The Proof of the Pudding

It’s amazing where your early morning mind will take you. I began with contemplating Jesus’ words at the end of the Sermon on the Mount. These point to the importance of doing what he says (by implication, doing what you say). It not what you say, but what you do, that counts in the end.

However, the phrase “the proof of the pudding is in the eating” popped into my mind as an analogy. But, I wondered, just what does that phrase mean? Fifteen minutes later, I was in Scotland with pictures of haggis and listening to Robert Burns and the joys of haggis and a dram of Scotch. Then I got thirsty (not hungry, I don’t eat organ meats on purpose). Then I remembered where I was going.

Does your mind ever wander like that when you are reading something Jesus or Paul or Peter or John said? Or when the preacher/pastor is speaking? Or even when your spouse is talking? Oops, I digress again.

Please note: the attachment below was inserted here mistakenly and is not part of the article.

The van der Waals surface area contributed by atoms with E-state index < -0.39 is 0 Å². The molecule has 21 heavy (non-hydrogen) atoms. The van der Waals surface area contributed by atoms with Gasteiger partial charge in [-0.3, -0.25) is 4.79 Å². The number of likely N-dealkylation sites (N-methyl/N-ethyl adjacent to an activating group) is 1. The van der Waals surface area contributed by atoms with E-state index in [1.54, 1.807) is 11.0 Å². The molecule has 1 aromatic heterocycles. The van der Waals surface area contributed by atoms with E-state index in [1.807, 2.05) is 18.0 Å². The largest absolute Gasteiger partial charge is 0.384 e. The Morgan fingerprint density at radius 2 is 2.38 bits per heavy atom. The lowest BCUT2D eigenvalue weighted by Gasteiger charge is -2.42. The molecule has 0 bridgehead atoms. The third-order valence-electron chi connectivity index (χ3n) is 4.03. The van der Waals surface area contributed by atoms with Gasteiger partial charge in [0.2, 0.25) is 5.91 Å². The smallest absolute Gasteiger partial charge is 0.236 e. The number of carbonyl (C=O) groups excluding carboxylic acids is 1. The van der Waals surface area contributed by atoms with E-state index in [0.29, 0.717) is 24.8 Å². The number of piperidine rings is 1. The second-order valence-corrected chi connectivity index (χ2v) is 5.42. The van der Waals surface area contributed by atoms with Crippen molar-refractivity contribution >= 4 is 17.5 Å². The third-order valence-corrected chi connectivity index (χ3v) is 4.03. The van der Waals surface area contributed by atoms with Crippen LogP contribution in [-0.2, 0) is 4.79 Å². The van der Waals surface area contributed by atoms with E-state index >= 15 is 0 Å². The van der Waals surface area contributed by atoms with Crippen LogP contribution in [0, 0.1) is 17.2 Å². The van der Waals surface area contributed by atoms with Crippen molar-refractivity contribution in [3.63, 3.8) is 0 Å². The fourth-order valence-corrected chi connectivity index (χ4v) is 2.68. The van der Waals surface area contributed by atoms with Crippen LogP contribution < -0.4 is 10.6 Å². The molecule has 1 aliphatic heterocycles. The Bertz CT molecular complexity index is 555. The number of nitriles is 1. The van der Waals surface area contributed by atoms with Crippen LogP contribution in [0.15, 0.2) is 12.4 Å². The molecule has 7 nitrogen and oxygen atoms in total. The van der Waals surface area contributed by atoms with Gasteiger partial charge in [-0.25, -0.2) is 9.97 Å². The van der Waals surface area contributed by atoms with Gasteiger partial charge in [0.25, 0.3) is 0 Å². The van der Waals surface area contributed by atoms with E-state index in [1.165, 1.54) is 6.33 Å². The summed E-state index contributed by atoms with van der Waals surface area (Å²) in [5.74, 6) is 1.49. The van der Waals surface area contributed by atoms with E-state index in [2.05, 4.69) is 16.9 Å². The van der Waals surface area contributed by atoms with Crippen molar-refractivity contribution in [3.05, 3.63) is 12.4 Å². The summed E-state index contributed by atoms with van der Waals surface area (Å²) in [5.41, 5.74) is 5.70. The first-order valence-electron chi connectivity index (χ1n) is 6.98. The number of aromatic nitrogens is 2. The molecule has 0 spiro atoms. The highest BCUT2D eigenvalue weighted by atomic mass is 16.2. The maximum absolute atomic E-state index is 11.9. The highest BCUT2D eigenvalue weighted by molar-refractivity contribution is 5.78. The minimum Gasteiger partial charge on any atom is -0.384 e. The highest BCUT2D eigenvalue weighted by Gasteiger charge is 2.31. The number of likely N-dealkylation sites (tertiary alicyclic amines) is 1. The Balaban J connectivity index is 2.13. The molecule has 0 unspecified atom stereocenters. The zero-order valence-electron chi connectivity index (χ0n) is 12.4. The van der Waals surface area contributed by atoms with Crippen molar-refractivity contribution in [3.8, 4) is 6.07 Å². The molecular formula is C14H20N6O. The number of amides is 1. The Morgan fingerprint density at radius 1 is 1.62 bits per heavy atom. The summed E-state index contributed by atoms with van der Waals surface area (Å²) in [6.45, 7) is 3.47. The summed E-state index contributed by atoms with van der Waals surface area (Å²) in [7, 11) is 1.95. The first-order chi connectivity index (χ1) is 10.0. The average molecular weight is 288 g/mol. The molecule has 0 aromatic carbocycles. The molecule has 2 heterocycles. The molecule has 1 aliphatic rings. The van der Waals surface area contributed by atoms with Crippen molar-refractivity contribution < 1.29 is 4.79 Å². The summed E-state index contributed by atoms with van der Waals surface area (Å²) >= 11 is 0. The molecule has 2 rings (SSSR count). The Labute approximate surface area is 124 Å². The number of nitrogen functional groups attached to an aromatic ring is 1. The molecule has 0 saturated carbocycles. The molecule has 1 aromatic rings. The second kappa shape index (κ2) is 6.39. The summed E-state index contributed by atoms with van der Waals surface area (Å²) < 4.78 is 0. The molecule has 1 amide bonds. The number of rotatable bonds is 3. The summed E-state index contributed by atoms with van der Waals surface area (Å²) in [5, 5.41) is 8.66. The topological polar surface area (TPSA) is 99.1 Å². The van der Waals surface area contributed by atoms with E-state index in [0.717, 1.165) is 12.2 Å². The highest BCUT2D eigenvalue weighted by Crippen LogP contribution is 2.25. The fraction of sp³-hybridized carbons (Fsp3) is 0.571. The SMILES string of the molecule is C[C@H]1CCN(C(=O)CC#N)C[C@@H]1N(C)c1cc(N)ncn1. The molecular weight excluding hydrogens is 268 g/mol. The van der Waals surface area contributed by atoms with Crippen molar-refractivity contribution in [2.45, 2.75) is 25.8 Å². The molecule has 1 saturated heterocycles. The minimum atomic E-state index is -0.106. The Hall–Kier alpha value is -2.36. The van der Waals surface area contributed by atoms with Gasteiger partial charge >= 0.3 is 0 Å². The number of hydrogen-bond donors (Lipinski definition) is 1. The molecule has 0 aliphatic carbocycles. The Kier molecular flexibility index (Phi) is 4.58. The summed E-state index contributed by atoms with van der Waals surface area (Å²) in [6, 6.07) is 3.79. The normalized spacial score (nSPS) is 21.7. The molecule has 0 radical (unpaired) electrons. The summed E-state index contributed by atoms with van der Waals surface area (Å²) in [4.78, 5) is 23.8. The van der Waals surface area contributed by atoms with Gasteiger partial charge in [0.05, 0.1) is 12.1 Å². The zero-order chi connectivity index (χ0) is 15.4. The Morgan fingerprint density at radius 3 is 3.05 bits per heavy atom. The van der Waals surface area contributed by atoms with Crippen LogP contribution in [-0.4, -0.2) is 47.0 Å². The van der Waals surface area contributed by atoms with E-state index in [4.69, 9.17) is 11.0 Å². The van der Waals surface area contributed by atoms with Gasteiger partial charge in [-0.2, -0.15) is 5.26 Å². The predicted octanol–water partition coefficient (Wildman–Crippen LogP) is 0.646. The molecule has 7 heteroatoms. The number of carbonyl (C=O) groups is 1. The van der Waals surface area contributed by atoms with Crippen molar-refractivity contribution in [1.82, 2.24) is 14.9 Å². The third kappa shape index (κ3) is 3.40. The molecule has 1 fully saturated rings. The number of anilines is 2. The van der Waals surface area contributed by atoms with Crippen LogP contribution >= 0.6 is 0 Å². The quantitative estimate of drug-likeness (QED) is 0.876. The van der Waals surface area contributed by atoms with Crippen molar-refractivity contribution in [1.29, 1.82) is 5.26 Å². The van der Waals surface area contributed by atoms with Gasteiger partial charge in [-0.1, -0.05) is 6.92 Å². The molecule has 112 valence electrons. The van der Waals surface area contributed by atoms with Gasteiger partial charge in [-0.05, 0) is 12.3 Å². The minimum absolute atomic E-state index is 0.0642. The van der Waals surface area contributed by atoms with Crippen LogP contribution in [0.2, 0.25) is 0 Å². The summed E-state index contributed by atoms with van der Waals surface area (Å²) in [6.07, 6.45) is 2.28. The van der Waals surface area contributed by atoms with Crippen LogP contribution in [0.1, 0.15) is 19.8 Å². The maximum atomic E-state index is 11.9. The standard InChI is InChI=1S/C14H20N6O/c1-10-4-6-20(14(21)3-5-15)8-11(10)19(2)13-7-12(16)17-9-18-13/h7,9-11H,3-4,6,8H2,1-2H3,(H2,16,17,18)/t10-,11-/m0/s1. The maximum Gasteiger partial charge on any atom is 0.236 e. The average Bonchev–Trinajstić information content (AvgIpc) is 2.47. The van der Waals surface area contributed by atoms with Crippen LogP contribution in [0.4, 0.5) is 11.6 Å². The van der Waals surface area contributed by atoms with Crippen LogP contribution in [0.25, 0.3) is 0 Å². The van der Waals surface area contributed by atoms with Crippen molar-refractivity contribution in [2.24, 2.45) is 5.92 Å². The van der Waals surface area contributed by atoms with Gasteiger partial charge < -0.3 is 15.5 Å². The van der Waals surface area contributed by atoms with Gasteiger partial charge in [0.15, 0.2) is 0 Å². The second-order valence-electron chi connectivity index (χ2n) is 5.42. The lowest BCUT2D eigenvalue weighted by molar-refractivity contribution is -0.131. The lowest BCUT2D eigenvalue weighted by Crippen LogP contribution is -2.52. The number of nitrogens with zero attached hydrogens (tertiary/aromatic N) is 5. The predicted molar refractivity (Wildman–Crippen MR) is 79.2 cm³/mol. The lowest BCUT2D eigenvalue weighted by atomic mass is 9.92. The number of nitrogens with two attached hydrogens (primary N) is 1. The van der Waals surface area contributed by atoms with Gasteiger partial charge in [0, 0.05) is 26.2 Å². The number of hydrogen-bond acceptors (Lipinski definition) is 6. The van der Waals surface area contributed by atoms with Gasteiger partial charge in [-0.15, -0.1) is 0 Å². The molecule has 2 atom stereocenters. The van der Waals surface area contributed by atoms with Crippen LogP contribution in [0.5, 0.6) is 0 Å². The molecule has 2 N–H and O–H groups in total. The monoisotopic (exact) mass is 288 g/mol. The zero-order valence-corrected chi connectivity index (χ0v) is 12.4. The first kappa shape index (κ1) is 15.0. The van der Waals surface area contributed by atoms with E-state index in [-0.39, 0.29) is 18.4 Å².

Pudding in the old English (actually today, too) sense doesn’t mean a sweet desert. It’s some gross form of sausage. And you wouldn’t know if it was any good–or even going to kill you–until you ate some of it.

I’d really have to stretch to apply this to Matthew 7–except that the proof (test) of whether you are a follower of Jesus has less to do with how much you know and very much to do with how you treated the last person you saw and how you will treat the next person you meet. “Do to others as you would like them to do to you. That is the law and the prophets.”

(See, I didn’t waste all that research, although when I was dishing out my oatmeal for breakfast just now it looked sort of funny to me.)

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